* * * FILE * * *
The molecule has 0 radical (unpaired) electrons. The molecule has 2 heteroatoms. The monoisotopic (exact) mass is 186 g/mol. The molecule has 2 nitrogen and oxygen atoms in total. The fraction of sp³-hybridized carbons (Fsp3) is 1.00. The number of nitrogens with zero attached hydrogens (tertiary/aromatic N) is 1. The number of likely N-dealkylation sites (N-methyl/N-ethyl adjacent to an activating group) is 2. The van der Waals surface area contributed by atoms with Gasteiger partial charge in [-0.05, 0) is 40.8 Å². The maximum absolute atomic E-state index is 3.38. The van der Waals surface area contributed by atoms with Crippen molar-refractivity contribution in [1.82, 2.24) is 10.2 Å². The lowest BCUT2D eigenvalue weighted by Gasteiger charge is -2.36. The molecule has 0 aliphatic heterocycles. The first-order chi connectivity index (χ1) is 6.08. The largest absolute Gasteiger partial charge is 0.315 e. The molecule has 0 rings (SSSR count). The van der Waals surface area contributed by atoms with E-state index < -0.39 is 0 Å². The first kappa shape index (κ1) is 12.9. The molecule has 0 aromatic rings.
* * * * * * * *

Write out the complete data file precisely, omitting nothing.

The molecule has 0 radical (unpaired) electrons. The molecule has 2 heteroatoms. The monoisotopic (exact) mass is 186 g/mol. The molecule has 2 nitrogen and oxygen atoms in total. The fraction of sp³-hybridized carbons (Fsp3) is 1.00. The number of nitrogens with zero attached hydrogens (tertiary/aromatic N) is 1. The number of likely N-dealkylation sites (N-methyl/N-ethyl adjacent to an activating group) is 2. The van der Waals surface area contributed by atoms with Gasteiger partial charge in [-0.05, 0) is 40.8 Å². The maximum absolute atomic E-state index is 3.38. The van der Waals surface area contributed by atoms with Crippen molar-refractivity contribution in [1.82, 2.24) is 10.2 Å². The lowest BCUT2D eigenvalue weighted by Gasteiger charge is -2.36. The molecule has 0 aliphatic heterocycles. The first-order chi connectivity index (χ1) is 6.08. The largest absolute Gasteiger partial charge is 0.315 e. The molecule has 0 rings (SSSR count). The van der Waals surface area contributed by atoms with E-state index < -0.39 is 0 Å². The first kappa shape index (κ1) is 12.9. The molecule has 0 aromatic rings.